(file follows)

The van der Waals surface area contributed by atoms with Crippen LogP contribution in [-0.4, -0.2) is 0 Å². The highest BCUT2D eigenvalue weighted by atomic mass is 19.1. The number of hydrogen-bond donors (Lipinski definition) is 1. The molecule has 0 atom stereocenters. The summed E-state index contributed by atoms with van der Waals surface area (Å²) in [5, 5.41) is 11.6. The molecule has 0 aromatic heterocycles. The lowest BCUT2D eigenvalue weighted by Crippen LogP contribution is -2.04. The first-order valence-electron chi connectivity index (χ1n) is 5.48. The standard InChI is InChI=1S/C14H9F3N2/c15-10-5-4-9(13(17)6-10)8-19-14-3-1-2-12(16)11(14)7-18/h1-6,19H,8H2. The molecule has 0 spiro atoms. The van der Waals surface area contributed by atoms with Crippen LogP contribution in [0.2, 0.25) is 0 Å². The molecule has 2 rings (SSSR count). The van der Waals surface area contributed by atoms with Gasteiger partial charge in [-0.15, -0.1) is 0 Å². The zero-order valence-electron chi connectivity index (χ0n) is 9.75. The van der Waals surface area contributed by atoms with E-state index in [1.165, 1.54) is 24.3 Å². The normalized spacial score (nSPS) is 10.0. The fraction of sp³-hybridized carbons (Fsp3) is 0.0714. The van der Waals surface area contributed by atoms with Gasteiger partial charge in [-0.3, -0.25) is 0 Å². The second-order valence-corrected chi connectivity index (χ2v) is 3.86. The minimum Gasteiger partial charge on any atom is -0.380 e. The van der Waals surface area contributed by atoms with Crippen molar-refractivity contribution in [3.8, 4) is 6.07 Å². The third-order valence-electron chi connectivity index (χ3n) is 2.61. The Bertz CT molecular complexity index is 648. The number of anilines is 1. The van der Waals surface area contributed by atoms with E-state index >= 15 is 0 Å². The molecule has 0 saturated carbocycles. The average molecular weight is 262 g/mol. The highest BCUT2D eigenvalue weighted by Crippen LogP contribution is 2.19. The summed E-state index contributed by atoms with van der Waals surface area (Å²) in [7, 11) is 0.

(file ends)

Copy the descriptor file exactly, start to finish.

The van der Waals surface area contributed by atoms with Crippen LogP contribution in [-0.4, -0.2) is 0 Å². The highest BCUT2D eigenvalue weighted by atomic mass is 19.1. The number of hydrogen-bond donors (Lipinski definition) is 1. The molecule has 0 atom stereocenters. The summed E-state index contributed by atoms with van der Waals surface area (Å²) in [5, 5.41) is 11.6. The molecule has 0 aromatic heterocycles. The lowest BCUT2D eigenvalue weighted by Crippen LogP contribution is -2.04. The first-order valence-electron chi connectivity index (χ1n) is 5.48. The standard InChI is InChI=1S/C14H9F3N2/c15-10-5-4-9(13(17)6-10)8-19-14-3-1-2-12(16)11(14)7-18/h1-6,19H,8H2. The molecule has 0 spiro atoms. The van der Waals surface area contributed by atoms with Crippen LogP contribution in [0.2, 0.25) is 0 Å². The molecule has 2 rings (SSSR count). The van der Waals surface area contributed by atoms with Gasteiger partial charge in [-0.15, -0.1) is 0 Å². The zero-order valence-electron chi connectivity index (χ0n) is 9.75. The van der Waals surface area contributed by atoms with E-state index in [1.165, 1.54) is 24.3 Å². The normalized spacial score (nSPS) is 10.0. The fraction of sp³-hybridized carbons (Fsp3) is 0.0714. The van der Waals surface area contributed by atoms with Gasteiger partial charge in [-0.3, -0.25) is 0 Å². The second-order valence-corrected chi connectivity index (χ2v) is 3.86. The minimum Gasteiger partial charge on any atom is -0.380 e. The van der Waals surface area contributed by atoms with Crippen molar-refractivity contribution in [3.8, 4) is 6.07 Å². The third-order valence-electron chi connectivity index (χ3n) is 2.61. The Bertz CT molecular complexity index is 648. The number of anilines is 1. The van der Waals surface area contributed by atoms with E-state index >= 15 is 0 Å². The molecule has 0 saturated carbocycles. The average molecular weight is 262 g/mol. The highest BCUT2D eigenvalue weighted by Crippen LogP contribution is 2.19. The summed E-state index contributed by atoms with van der Waals surface area (Å²) in [7, 11) is 0.